Planning for later life

It’s certainly true that the average life expectancy of a UK man and woman continues to rise. The Office for National Statistics reveals that on average men in Britain live to 77.2 years old while women live to 81.5 years old. This has increased a significant amount since 1981 when the corresponding figures were 70.8 and 76.8.

Effectively, we are living longer than ever before – which is clearly positive news. However, ‘living longer’ does not necessarily mean ‘living better’. Medical science may have progressed to deliver greater longevity of life, however what will be the quality and importantly, how will we fund, those additional years? More time spent retired will require the government and us, as individuals, to relook at the ways in which we are all provided for in later life.


Clearly, advisers will deal with clients every day that have concerns either about funding their retirement or continuing to have the same quality of life in their retirement as they do now. These are potentially worrying times for those reaching or in retirement. We only need look at the state of the economy to see the major issues currently confronting those who are 55-plus, for example, stock market losses and the cuts in savings rates. It is therefore vitally important that, whatever the client’s concerns and current circumstances, they seek specialist advice when coming up to retirement or when they are already in it to plan for the unforeseen.

We may not know what is coming over the horizon – who is brave enough to say they foresaw the Credit Crunch? However it is possible to have in place a plan for whatever might occur. In this regard, it’s important that advisers have good links with the legal profession who can advise on a number of these areas and it makes good financial planning sense to ensure that your older clients have everything in place for whatever event occurs. A client is unlikely to be healthy for ever and, unpleasant though it might be planning for bad things to happen, the family will be grateful as it takes unnecessary worry and hassle from them if this is done when the client is fit, well and of ‘sound mind’.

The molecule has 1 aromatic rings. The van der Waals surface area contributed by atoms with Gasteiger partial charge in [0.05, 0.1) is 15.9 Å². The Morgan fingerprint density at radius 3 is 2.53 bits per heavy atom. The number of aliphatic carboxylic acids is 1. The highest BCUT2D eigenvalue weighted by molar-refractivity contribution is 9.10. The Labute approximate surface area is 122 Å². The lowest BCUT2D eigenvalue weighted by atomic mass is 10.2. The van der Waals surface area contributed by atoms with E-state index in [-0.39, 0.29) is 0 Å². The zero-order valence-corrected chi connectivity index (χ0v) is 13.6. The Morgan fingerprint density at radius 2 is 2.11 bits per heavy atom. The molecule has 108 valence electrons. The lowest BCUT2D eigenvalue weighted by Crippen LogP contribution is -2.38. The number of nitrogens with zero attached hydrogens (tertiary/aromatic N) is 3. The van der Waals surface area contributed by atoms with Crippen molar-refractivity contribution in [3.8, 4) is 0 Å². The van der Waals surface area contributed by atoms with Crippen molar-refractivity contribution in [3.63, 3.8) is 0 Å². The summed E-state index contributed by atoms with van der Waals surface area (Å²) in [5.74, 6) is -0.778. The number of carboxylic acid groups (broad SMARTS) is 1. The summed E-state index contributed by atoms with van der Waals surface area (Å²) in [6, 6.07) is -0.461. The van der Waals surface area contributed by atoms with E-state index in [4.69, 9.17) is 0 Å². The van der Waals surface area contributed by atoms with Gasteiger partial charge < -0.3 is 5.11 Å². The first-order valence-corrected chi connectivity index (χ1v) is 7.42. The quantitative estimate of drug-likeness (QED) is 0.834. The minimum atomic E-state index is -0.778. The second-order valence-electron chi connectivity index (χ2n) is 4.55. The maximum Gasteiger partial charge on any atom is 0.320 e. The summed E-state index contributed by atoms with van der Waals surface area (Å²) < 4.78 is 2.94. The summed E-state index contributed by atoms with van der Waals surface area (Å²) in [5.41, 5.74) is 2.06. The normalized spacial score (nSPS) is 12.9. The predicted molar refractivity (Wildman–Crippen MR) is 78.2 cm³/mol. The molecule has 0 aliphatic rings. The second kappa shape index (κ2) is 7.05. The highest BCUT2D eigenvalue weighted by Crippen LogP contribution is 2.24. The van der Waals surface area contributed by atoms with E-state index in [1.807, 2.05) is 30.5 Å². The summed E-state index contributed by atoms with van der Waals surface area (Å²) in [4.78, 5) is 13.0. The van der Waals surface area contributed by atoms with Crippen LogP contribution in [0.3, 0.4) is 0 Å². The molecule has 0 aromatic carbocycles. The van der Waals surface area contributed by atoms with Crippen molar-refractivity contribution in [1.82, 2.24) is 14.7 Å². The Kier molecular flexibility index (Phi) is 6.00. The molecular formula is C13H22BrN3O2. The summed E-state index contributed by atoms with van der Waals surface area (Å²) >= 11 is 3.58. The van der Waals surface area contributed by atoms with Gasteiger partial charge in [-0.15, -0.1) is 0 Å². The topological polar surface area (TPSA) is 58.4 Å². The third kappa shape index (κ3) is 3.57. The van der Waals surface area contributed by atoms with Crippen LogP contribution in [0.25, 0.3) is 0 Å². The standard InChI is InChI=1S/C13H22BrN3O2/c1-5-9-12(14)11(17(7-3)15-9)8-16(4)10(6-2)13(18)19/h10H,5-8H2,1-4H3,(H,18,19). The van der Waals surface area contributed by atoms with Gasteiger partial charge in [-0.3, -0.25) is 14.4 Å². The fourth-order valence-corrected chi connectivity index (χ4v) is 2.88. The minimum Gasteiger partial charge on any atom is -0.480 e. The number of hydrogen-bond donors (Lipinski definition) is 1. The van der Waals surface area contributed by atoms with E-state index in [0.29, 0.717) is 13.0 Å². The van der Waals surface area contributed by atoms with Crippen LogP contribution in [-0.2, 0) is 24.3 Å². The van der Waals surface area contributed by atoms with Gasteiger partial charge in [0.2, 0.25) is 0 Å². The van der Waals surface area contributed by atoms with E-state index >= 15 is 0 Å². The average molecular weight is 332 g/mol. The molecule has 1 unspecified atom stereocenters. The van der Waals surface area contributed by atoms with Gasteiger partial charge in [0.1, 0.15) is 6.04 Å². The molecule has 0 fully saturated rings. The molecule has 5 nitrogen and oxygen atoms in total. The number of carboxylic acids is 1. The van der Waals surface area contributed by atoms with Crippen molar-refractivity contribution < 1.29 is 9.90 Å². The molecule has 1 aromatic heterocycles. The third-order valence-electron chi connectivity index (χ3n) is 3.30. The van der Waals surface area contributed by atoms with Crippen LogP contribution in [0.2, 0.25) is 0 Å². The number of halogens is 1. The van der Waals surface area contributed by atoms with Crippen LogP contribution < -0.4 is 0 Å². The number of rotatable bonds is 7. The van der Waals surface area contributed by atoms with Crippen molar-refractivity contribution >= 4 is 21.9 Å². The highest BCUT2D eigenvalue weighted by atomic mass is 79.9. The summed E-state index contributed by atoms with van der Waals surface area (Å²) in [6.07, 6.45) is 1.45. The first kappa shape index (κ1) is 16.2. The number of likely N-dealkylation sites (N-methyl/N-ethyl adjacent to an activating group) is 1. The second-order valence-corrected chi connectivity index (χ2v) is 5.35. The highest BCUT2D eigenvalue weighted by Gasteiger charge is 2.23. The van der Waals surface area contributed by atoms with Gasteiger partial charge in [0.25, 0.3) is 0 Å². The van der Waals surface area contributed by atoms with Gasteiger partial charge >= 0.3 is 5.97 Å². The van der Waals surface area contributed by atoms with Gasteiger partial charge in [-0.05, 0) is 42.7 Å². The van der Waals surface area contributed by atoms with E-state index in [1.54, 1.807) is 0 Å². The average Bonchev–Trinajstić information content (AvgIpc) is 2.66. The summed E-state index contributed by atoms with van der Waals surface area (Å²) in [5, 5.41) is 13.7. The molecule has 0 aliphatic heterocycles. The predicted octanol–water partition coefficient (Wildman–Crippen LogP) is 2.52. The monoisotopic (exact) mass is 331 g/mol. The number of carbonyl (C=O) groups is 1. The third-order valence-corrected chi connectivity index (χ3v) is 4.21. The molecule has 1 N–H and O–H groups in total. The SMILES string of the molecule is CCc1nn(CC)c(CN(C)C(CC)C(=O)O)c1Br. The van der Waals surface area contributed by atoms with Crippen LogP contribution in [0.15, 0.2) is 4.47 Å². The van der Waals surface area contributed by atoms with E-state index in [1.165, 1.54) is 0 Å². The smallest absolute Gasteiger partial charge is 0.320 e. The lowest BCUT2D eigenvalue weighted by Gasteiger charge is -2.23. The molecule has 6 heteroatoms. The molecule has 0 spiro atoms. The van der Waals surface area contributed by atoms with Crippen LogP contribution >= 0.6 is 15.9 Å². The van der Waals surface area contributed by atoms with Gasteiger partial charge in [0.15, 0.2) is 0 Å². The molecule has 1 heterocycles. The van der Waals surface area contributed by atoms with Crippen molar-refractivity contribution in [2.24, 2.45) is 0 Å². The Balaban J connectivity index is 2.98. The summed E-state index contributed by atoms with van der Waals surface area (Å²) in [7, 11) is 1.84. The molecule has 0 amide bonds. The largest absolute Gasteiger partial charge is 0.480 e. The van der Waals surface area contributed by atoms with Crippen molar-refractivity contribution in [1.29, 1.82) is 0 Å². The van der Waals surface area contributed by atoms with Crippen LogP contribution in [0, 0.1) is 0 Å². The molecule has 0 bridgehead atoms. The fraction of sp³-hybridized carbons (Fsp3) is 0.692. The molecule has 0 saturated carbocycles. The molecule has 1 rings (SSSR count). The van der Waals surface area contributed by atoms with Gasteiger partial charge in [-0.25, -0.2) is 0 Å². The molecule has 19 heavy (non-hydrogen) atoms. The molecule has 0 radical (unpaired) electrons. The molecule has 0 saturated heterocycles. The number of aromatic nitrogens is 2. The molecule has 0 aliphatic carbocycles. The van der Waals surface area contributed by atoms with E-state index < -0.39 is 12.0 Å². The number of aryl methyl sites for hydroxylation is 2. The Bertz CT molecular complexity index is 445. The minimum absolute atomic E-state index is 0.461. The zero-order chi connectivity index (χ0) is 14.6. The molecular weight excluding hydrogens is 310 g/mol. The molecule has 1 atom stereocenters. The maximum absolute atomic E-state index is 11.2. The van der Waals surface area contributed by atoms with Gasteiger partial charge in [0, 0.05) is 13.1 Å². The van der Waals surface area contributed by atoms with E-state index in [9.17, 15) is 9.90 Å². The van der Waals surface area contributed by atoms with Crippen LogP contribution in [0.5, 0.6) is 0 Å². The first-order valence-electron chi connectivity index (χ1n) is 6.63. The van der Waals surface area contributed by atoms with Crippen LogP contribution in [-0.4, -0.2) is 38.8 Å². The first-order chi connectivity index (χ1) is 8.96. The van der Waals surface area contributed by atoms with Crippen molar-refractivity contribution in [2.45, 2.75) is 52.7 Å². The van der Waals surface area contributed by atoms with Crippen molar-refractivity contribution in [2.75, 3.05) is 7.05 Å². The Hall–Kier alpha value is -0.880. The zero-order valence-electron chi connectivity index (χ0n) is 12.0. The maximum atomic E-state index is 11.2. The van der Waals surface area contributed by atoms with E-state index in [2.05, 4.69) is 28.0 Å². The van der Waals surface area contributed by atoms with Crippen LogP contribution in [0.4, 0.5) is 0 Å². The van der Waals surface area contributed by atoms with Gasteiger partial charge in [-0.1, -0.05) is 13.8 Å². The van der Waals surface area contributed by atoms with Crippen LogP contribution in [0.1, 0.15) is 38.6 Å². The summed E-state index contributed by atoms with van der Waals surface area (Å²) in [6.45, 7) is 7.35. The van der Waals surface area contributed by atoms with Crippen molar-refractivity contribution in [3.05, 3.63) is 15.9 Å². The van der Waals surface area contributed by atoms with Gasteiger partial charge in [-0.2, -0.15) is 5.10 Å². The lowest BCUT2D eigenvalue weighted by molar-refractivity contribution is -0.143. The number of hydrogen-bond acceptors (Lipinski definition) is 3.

Key area

One key area to be aware of in this advice arena is the use of Power of Attorney (POA). POA is a document given by one person (the donor) to another or others (their attorneys), which allows the attorney to take decisions and sign documents on their behalf. Generally, POA is needed and used to cover situations of age-related illnesses but it can also be used when the donor is spending time abroad or if there is a physical disability allowing the attorney to sign on their behalf.

As we are all living longer there continues to be a well-publicised increase in conditions such as Alzheimer’s, dementia, osteoporosis, and so on. The effects and impact of these types of conditions unfortunately mean there is an ever greater need to plan for this eventuality.